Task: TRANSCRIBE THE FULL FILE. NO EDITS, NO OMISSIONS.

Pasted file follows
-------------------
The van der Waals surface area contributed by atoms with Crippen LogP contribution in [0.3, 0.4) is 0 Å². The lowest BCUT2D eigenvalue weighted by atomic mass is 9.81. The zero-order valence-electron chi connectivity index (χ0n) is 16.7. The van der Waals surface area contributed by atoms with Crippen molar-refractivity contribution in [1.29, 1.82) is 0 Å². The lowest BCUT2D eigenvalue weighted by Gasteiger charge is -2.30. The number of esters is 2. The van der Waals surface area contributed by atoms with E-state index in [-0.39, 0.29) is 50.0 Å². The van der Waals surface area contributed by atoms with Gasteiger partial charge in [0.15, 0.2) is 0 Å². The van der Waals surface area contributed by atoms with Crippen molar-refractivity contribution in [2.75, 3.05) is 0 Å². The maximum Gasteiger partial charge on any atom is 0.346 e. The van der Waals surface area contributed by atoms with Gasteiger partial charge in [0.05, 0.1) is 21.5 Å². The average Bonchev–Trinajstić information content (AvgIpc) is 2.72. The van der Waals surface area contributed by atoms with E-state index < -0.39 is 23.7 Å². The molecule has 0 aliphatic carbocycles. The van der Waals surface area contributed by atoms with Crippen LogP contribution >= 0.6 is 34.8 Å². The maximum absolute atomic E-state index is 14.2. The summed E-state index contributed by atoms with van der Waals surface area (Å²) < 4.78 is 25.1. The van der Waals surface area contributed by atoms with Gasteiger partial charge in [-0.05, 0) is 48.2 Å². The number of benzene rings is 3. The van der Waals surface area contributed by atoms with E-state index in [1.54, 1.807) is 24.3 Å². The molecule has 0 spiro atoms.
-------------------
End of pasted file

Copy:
The van der Waals surface area contributed by atoms with Crippen LogP contribution in [0.3, 0.4) is 0 Å². The lowest BCUT2D eigenvalue weighted by atomic mass is 9.81. The zero-order valence-electron chi connectivity index (χ0n) is 16.7. The van der Waals surface area contributed by atoms with Crippen molar-refractivity contribution in [1.29, 1.82) is 0 Å². The lowest BCUT2D eigenvalue weighted by Gasteiger charge is -2.30. The number of esters is 2. The van der Waals surface area contributed by atoms with E-state index in [-0.39, 0.29) is 50.0 Å². The van der Waals surface area contributed by atoms with Gasteiger partial charge in [0.15, 0.2) is 0 Å². The van der Waals surface area contributed by atoms with Crippen molar-refractivity contribution in [2.75, 3.05) is 0 Å². The maximum Gasteiger partial charge on any atom is 0.346 e. The van der Waals surface area contributed by atoms with Gasteiger partial charge in [0.05, 0.1) is 21.5 Å². The average Bonchev–Trinajstić information content (AvgIpc) is 2.72. The van der Waals surface area contributed by atoms with E-state index < -0.39 is 23.7 Å². The molecule has 0 aliphatic carbocycles. The van der Waals surface area contributed by atoms with Crippen LogP contribution >= 0.6 is 34.8 Å². The maximum absolute atomic E-state index is 14.2. The summed E-state index contributed by atoms with van der Waals surface area (Å²) < 4.78 is 25.1. The van der Waals surface area contributed by atoms with Gasteiger partial charge in [-0.05, 0) is 48.2 Å². The number of benzene rings is 3. The van der Waals surface area contributed by atoms with E-state index in [1.54, 1.807) is 24.3 Å². The molecule has 0 spiro atoms.